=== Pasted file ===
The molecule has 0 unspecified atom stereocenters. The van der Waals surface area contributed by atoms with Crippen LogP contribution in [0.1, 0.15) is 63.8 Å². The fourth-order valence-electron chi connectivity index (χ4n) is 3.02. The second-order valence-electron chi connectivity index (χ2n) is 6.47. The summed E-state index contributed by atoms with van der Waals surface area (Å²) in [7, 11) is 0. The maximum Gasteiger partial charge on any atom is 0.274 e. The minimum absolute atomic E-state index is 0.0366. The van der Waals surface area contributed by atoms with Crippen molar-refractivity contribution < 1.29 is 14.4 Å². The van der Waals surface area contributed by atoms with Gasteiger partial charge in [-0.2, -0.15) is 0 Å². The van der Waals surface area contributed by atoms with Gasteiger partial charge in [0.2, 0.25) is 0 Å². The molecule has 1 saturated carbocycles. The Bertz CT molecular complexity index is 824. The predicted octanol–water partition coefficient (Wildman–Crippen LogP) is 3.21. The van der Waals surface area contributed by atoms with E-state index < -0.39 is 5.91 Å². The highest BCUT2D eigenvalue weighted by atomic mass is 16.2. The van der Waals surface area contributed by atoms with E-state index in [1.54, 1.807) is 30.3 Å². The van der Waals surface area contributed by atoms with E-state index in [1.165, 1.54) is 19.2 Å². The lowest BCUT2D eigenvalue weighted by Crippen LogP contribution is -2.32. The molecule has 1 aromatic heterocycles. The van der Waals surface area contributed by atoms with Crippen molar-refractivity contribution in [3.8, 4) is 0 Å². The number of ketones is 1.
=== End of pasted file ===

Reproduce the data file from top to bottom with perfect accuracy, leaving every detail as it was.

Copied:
The molecule has 0 unspecified atom stereocenters. The van der Waals surface area contributed by atoms with Crippen LogP contribution in [0.1, 0.15) is 63.8 Å². The fourth-order valence-electron chi connectivity index (χ4n) is 3.02. The second-order valence-electron chi connectivity index (χ2n) is 6.47. The summed E-state index contributed by atoms with van der Waals surface area (Å²) in [7, 11) is 0. The maximum Gasteiger partial charge on any atom is 0.274 e. The minimum absolute atomic E-state index is 0.0366. The van der Waals surface area contributed by atoms with Crippen molar-refractivity contribution < 1.29 is 14.4 Å². The van der Waals surface area contributed by atoms with Gasteiger partial charge in [-0.2, -0.15) is 0 Å². The van der Waals surface area contributed by atoms with Gasteiger partial charge in [0.2, 0.25) is 0 Å². The molecule has 1 saturated carbocycles. The Bertz CT molecular complexity index is 824. The predicted octanol–water partition coefficient (Wildman–Crippen LogP) is 3.21. The van der Waals surface area contributed by atoms with E-state index < -0.39 is 5.91 Å². The highest BCUT2D eigenvalue weighted by atomic mass is 16.2. The van der Waals surface area contributed by atoms with E-state index in [1.54, 1.807) is 30.3 Å². The van der Waals surface area contributed by atoms with E-state index in [1.165, 1.54) is 19.2 Å². The lowest BCUT2D eigenvalue weighted by Crippen LogP contribution is -2.32. The molecule has 1 aromatic heterocycles. The van der Waals surface area contributed by atoms with Crippen molar-refractivity contribution in [3.8, 4) is 0 Å². The number of ketones is 1.